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(BPRW) Prostate Cancer Screening Saves Lives, Especially Among Black Men

(BPRW) Prostate Cancer Screening Saves Lives, Especially Among Black Men The American Cancer Society is urging the Black community to talk to a doctor about screening this Prostate Cancer Awareness Month

CVV News

September 5, 2023

(Black PR Wire) ATLANTA, GA – Prostate cancer is the most common type of cancer diagnosed among
people born with a prostate in the United States. According to the American Cancer Society’s 2023
Cancer Facts and Figures, prostate cancer mortality has declined by 50% since 1991, however the
decline has slowed likely due to the increasing number of advanced stage prostate cancer diagnoses.
Black men are 70% more likely to be diagnosed with prostate cancer than White men, and over twice as
likely to die from the disease.

Prostate Cancer in the United States
This year, more than 288,300 people in the U.S. will receive a prostate cancer diagnosis. Black men are
more likely to be diagnosed in an advanced stage.

There’s no sure way to prevent prostate cancer. Age, race, ethnicity, geography, and genes are all
factors that might affect a person’s risk. A family history of prostate cancer also increases risk, especially
if the family member was under 50 years old when diagnosed. Although the effects of body weight,
physical activity, and diet on prostate cancer risk aren’t clear, there are things you can do that might
help lower your risk, such as being physically active and following a healthy diet.

Screening Saves Lives
The prostate is a gland that makes some of the fluid that is part of semen. Prostate cancer begins when
cells in the prostate gland start to grow out of control. It usually has no symptoms until the disease is
advanced. However, prostate cancer can often be found early through screening because it is usually
slow growing. When detected in early stages, the five-year relative survival rate across all races
approaches 100%.

The American Cancer Society recommends anyone who has a prostate talk to a healthcare provider to
make an informed decision about prostate cancer screening. Black and African American men should
talk to their doctor at age 45.

“Detecting prostate cancer early can lead to more effective treatment and improved outcomes,” said Dr.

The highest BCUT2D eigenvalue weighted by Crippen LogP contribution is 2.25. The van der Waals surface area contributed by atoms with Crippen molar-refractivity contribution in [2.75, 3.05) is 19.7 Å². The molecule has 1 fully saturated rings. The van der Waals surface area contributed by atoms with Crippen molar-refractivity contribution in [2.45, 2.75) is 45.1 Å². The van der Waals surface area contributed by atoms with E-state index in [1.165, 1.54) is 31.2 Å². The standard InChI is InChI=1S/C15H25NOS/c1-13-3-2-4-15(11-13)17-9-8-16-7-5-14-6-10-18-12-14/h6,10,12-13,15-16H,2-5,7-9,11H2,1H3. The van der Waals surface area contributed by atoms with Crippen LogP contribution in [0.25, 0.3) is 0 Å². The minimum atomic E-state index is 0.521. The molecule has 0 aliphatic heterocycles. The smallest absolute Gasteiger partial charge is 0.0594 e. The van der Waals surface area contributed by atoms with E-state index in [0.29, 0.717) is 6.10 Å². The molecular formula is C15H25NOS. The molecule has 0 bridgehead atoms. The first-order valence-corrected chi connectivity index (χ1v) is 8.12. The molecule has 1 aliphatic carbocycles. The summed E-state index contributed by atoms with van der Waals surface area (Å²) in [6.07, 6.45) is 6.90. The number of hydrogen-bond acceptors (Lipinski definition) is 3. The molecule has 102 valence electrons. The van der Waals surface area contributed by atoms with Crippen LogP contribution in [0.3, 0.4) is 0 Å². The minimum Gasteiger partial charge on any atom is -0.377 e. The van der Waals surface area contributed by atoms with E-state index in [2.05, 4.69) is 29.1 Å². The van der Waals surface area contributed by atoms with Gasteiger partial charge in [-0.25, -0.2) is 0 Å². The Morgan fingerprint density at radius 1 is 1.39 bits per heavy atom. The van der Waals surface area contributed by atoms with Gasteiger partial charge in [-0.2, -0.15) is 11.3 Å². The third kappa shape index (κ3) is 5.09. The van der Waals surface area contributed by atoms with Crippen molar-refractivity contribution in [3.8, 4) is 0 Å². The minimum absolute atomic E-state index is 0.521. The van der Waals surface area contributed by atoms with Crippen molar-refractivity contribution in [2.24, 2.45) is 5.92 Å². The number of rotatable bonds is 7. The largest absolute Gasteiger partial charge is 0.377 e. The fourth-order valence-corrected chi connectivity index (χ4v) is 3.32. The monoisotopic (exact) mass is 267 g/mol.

Bill Dahut, chief scientific officer at the American Cancer Society. “Along with encouraging everyone to
talk with their health care team about being screened, we’re being intentional about facilitating access
to quality prostate cancer screening and care. If you know someone who has a prostate, share that
screening is the best way to increase the chances of detecting prostate cancer early when outcomes are

The American Cancer Society’s new campaign “I love you, get screened” reinforces that message and
reminds everyone – not just men – about the real reason cancer screening is important. It saves lives.

Surviving a Cancer Diagnosis
Once diagnosed, prostate cancer can have a tremendous physical, emotional, and financial impact.
“As more people are diagnosed with prostate cancer, the American Cancer Society is continuing to focus
on health equity by providing needed support to people living with cancer,” said Tawana Thomas Johnson, senior vice president and chief diversity officer at the American Cancer Society. “Our patient
support programs are available to reduce barriers for anyone going through cancer treatment.”

People with cancer can find support in the following areas:

  • Community Connection – The American Cancer Society’s Cancer Survivors Network is a peer
    support community for cancer patients, survivors, caregivers, families, and friends. It provides a
    free, online safe place for anyone impacted by cancer to share interests and experiences.
  • Access to Treatment – Maintaining a consistent treatment schedule is important in effectively
    managing prostate cancer, but it is not easy for everyone to get to treatment appointments due
    to cost, distance or ability. The American Cancer Society’s Road to Recovery program and Hope
    Lodge communities ensures anyone who needs a ride or a place to stay during treatment has
    one free of charge.
  • Education – The American Cancer Society’s survivorship guidelines outline how to live well
    during and after treatment.
    To learn more about the American Cancer Society’s work to reverse disparities for Black men and
    improve prostate cancer outcomes, visit

Central Valley Voice
Central Valley Voice
Felicia Roberts took an idea gathered a few people to reached into a minority community to highlight the positive, using a minority newspaper the Central Valley Voice. Roberts was joined by her sisters Carolyn Williams, Alleashia Thomas, niece Hermonie Lynn Williams, nephew Ron Williams, cousin Jerald Lester, Jay Slaffey, Greg Savage, Tim Daniels and the late J Denise Fontaine. Each individual played an important role in the birth of the newspapers. Since, then many have stood strong behind the success of the newspapers and its goal to fill a void in the Central Valley community The Central Valley Voice published their 1st issue in November 1991. Its purposed was to highlight the achievements of minorities in the Central Valley. The Voice focuses on the accomplishments of African Americans and Hispanics giving young people role models while diminishing the stereotypical pictures of gangs, crime and violence that permeate the minority communities. Since 1991, the Central Valley Voice has provided an important voice for the minority community throughout the Madera, Merced. Stanislaus and San Joaquin counties.

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